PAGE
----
Round gown, American, ca. 1775. Metropolitan Museum of Art Popular around the 1770s through late 18th century, the round gown was similar to the robe a l'anglaise. It is not an open robe but rather the skirt and petticoat are as one. The gown has a front-closing bodice with no stomacher.

 

First, a brief definition. (I’m not a terminology expert, nor an 18th century expert, but this is what I believe ’round gown’ is mostly used for.) Quite simply put: a round gown is a dress with a full (’round’) skirt, of which the front is not attached to the bodice. You might say: don’t all dresses have a full skirt? But in the 18th century, most dresses were actually open in front, and had a (sometimes matching, sometimes not) petticoat underneath which shows in the front. The round gown is an exception to this ‘rule’. A round gown is different from most ‘later’ styles of dresses, in that he bodice is attached only to the back of the skirt, while the front of the skirt has ties and is attached underneath the front bodice with ties. The sides of the skirts have slits to allow for getting into the skirt. I’m using the term as applied to 1770’s and 1780’s gowns mostly, as the changing fashions in the 1790’s also seem to broaden the definition of the term.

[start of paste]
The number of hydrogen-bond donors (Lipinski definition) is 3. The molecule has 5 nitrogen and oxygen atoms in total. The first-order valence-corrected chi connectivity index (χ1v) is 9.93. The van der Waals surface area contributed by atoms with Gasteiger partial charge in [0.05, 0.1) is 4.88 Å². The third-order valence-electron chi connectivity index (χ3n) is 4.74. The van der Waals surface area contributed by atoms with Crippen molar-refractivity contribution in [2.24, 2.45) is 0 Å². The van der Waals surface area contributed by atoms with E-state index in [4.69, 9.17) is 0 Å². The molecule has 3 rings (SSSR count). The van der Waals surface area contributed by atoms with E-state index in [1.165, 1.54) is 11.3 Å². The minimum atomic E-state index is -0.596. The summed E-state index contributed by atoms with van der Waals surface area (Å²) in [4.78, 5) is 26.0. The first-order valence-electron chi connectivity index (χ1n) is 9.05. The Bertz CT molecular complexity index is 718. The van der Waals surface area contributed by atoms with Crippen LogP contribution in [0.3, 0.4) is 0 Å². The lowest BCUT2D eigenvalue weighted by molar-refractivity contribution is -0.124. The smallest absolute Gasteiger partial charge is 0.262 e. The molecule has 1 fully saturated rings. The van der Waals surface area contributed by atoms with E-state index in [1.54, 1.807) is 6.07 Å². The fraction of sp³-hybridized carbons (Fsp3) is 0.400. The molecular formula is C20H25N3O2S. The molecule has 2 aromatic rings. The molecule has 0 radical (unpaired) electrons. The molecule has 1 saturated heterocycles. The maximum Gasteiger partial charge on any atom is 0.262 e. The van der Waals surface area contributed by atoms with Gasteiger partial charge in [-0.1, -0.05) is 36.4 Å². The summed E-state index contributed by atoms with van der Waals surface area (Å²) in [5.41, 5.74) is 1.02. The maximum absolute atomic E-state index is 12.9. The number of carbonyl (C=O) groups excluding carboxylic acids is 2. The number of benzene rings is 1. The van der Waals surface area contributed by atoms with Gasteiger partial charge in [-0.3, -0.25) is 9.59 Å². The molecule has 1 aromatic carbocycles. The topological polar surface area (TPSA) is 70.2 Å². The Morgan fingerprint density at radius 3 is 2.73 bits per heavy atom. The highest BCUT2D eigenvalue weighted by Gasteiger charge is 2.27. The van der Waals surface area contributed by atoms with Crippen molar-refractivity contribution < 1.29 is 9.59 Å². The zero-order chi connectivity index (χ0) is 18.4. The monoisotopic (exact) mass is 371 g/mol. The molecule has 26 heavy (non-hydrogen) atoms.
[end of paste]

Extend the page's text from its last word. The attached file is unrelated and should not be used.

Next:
Because pictures are clearer than words sometimes. This is a round gown:

Brown Cotton Round Gown from the Blog, Slightly Obsessed. http://slightly-obsessed.blogspot.com/